Of course, the broader, more curious question, is why are the overwhelming majority of “celebrities” inclined to broadcast views that can be categorised as being leftist, authoritarian, woke, and generally promoting of their virtue at every given opportunity? The origins of this go back to the birth of the concept of celebrity back in the late nineties. Up to that point, anyone famous had (broadly speaking) earned their reputation by succeeding in a particular field. Whether sportspeople, newsreaders, musicians, games show hosts, actors or authors, they were famous for something and we recognised them within this context. Of course, this was pre-internet and social media which meant that, aside from the odd lifestyle magazine interview, autobiography or talk show interview, their private lives (including personal views) were just that - private. Now it’s true that there were some whose political views were known (Richard Burton was open about his socialist views back in the seventies) but they tended to be the exceptions and beyond this the detail remained relatively discrete. All this changed when Tony Blair was handed the keys to No. 10 and immediately dished out invitations to a host of left-leaning (note the clever tactical use of the word “leaning” to distance from the hard left) Brit Pack actors and pop stars to invoke a sense of his having his finger on the zeitgeist. From that moment onwards, famous people were first and foremost famous and we could therefore badge them as celebrities. It didn’t matter whether they had earned the badge of respect via their profession because they had essentially made it into the public eye and could legitimately have free reign to appear on any medium at any point without question. 

To solidify this new movement, extra foot soldiers were recruited via the medium of reality TV shows. Here, a new legion of celebrities were given their badge of endorsement simply by appearing on one of these programs and contributing to some cheap moment of outrage or “shock” in order to join the Beckhams and the Gallaghers in the VIP queue. By the early noughties it didn’t matter HOW you made it but IF you made it. Once you were part of the set you were a celebrity and your future income was guaranteed. Fast forward a decade and one of the perks of being a celebrity is that you have blue tick status on Twitter and Instagram, something that secures a high volume of followers and therefore a significant reach. You are (as cringeworthy as the term is) a genuine influencer and here to stay.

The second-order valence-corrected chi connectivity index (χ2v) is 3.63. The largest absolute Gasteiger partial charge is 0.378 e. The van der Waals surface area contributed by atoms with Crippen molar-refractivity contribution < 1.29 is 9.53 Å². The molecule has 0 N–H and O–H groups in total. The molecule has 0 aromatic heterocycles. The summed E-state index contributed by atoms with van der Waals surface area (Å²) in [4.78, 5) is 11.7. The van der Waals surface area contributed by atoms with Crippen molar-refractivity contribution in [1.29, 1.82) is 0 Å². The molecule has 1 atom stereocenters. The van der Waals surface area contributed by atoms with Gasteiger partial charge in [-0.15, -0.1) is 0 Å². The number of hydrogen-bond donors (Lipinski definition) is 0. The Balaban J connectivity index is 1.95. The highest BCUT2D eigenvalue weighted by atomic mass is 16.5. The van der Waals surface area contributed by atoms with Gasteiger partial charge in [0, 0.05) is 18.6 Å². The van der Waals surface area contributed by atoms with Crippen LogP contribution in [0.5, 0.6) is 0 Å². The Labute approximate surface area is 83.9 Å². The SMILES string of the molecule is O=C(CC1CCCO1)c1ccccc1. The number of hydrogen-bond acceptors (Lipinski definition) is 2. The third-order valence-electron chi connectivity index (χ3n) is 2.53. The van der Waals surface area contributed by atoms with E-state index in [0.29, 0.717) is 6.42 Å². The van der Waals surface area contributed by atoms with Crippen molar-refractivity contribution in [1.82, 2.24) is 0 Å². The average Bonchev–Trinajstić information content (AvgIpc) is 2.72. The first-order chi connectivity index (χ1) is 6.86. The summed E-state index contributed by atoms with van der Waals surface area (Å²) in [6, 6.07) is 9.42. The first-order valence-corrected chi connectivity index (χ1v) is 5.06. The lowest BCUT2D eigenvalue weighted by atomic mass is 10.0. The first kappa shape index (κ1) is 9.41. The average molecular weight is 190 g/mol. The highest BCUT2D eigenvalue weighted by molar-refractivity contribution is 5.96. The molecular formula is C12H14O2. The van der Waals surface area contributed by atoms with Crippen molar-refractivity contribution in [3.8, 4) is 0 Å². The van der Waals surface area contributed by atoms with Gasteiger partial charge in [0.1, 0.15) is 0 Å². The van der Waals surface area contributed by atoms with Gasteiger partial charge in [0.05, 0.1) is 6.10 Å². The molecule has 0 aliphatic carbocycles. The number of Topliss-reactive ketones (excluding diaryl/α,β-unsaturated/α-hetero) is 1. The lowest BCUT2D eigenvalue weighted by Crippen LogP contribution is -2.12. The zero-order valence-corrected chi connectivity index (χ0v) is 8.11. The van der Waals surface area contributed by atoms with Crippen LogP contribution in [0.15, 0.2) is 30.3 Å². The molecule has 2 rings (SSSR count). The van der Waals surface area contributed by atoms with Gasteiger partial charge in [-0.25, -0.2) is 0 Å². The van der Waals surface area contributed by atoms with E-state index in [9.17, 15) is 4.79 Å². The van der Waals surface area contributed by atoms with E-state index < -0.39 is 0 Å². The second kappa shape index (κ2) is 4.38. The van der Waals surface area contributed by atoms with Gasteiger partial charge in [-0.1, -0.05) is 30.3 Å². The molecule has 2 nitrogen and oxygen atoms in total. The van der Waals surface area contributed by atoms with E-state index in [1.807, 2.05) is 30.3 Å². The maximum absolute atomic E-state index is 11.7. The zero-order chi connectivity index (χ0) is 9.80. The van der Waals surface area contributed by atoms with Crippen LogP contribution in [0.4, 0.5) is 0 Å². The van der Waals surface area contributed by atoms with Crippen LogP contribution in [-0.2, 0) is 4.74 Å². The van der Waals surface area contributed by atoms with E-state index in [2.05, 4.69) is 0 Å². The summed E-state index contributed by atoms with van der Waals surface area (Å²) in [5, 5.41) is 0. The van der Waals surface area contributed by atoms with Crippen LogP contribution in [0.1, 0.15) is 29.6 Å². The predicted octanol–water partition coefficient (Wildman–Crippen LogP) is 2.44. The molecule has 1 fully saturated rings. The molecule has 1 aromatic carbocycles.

When I look at some of the people I typically follow on social media many are inevitably sports people who, owing to my age and the passing of time, have become ex-sports people. They’ve enjoyed fine careers by excelling at their particular discipline and have called time, ready to start a new chapter. Here, their fame offers up opportunities, more often than not in the media (I can think of a host of examples). They didn’t have to go through a university degree to achieve this or a selective sequence of job interviews - their agent just put them forward and they got a couple of opportunities to write articles, offer punditry or some guest commentary and that was it, they were in. Sometimes this is down to being talented, more often than not talent doesn’t come into it. They essentially have a high paid media job for life. They’ve made it. No longer are they a sportsperson. They are a celebrity: you’ll see them on tv, online, in print - their name is a brand and as we know, brand names can be rubber stamped upon almost anything in the interests of commercial gain. Now, there is one proviso: you can have all the benefits of a career for life in the media – the salary, the expenses, the fortunate, the fame, the commercial opportunities, the freebies, the lot – but you MUST tow the party line. That means NOTHING controversial, NOTHING off message and NOTHING that blocks the advance of the woke narrative.